Commonwealth Youth Games – a history

With the Commonwealth Youth Games fast approaching, excitement is building in the Team England Camp!  After weeks, months and years of hard work, the team are busy putting together the finishing touches for August and the athletes are working with their coaches to find those extra one percents.  But before we follow this year’s Youth Games in Trinidad and Tobago, we thought we’d first look back on some of the previous Youth Games and how Team England performed.  Get ready to take a trip down memory lane as we share some of the most interesting stats and facts from previous Games.

Did you know?

Edinburgh, Scotland 2000

Scotland was the first ever country to host the Commonwealth Games twice and they once again led the way by hosting the first ever Youth Games.  The Games formed part of the country’s Millennium celebrations and festivities were certainly a big part of the experience at the Games.  Not only were there impressive opening and closing ceremonies, but after three days of fierce competition, the athletes and officials took part in a ‘cultural day’ where they attended the famous Edinburgh Fringe Festival.

Bendigo, Australia, 2004

Team England placed second overall at these Games with 31 gold, 29 silver and 26 bronze medals.  One name you might recognise who contributed to the medal tally is Jessica Ennis-Hill.  Jess came second in both the High Jump and the 100m Hurdles.  She cleared 1.75m in the High Jump to take the silver and ran 14.50 over the Hurdles.

Pune, India, 2008

The Commonwealth Youth Games in Pune played host to 71 countries and 1,220 athletes.  This is the largest number of both countries and athletes to ever take part in a Youth Games.  The host nation used this event as a “warm-up” for the 2010 Delhi Commonwealth Games.  It may not come as a surprise, therefore, that the mascot Jigrr the tiger, was supposed to be the younger brother of Shera, the Delhi 2010 Commonwealth Games mascot.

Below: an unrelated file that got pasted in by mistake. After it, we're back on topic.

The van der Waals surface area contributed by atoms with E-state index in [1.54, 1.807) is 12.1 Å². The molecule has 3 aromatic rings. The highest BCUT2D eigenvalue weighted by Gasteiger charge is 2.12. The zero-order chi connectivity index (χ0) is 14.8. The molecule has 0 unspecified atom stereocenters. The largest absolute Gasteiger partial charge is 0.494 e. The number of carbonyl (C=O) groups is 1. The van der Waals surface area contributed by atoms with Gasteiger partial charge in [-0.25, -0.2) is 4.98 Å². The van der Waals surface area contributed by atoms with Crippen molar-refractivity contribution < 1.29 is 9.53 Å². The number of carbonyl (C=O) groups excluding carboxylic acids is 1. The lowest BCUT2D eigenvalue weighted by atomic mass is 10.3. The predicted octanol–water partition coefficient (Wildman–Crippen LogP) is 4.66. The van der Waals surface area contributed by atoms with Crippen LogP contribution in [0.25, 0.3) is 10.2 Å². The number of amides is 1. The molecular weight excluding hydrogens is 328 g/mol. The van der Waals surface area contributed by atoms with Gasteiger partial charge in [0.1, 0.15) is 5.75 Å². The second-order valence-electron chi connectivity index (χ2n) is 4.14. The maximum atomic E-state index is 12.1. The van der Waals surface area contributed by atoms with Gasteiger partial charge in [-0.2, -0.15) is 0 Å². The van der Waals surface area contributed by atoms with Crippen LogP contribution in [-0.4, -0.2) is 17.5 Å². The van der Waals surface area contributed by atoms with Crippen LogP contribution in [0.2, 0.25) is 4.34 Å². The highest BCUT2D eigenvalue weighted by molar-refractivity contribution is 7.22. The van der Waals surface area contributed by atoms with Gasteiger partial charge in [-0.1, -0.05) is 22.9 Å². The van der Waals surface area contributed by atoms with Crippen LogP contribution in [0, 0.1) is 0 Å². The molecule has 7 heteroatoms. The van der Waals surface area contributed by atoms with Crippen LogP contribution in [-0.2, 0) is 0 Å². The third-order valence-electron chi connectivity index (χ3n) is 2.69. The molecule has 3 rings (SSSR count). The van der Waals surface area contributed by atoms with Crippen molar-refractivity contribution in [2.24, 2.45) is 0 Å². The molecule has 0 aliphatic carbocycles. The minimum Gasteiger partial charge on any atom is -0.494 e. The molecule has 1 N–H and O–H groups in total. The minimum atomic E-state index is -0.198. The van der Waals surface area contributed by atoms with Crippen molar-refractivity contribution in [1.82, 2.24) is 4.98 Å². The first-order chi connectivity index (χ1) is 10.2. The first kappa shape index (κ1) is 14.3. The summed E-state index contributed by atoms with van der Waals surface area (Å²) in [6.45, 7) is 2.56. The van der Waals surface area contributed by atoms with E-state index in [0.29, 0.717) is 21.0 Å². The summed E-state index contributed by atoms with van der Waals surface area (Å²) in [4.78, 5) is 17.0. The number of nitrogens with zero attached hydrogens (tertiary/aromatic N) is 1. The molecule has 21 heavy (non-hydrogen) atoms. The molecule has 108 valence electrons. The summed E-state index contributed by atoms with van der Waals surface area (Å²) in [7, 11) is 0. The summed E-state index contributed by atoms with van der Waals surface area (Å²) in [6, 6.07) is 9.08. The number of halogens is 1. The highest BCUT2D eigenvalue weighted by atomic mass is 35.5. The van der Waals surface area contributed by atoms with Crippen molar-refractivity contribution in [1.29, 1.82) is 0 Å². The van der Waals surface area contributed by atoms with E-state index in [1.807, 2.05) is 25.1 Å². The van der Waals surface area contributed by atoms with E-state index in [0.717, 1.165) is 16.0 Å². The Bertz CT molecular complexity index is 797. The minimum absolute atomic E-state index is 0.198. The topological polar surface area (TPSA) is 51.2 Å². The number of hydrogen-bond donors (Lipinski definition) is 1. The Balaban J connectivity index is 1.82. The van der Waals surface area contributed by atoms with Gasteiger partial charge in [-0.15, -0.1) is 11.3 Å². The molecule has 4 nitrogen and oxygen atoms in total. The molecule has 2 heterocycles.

Isle of Man, 2011

Dina Asher-Smith image

Photo by Mark Shearman

After placing second and third respectively at the last two Games, Team England were back to their winning ways in 2011 and topped the medal table with 77 medals.  They took home 37 golds, 24 silvers and 16 bronze.  Another familiar name who took part in these Games is Dina Asher-Smith.  Dina took gold in the 200m in a time of 24.30.

Samoa, 2015

870 athletes headed to the Pacific island in 2015.  The athletes competed over five days and battled it out for 107 Gold Medals in nine sports.  During the Games, 48,000 bottles of water were consumed, 34,400 meals were prepared by local businesses at the Athletes Villages and Main Dining Hall and 500 shuttle journeys were made between venues on the colourful, traditional buses.

Bahamas, 2017

Day five of the Commonwealth Youth Games in the Bahamas saw Team England enjoy the nation’s most successful day ever at a Youth Games.  Medals were secured in the pool, on the beach volleyball court, in the boxing ring and in the athletics stadium.  By the end of the session, Team England had picked up eight gold, two silver and four bronze medals.  Athletes contributing to this amazing achievement were Emma Howe (bronze in the Javelin), Sam Bennett (gold in the 110m Hurdles), Jack Summers (silver in the 110m Hurdles), Alex Botterill (gold in the 800m), Joshua Allen (bronze in the 800m) and Anna Burt (silver in the 800m).

Trinidad and Tobago, 2023

Commonwealth Youth Games map

When the Commonwealth Youth Games take place in Trinidad and Tobago this summer, they will be arriving on the continent of South America for the first time.  The Games have previously been to Europe, Oceania, Asia and North America. 

Despite starting 70 years after the Commonwealth Games (the Commonwealth Games began in 1930 and the Commonwealth Youth Games in 2000), the latest event will mean that the Youth Games has visited more continents than the Games.  This will be the first time either Games has been hosted in South America.

Learn more about the Games in Trinidad and Tobago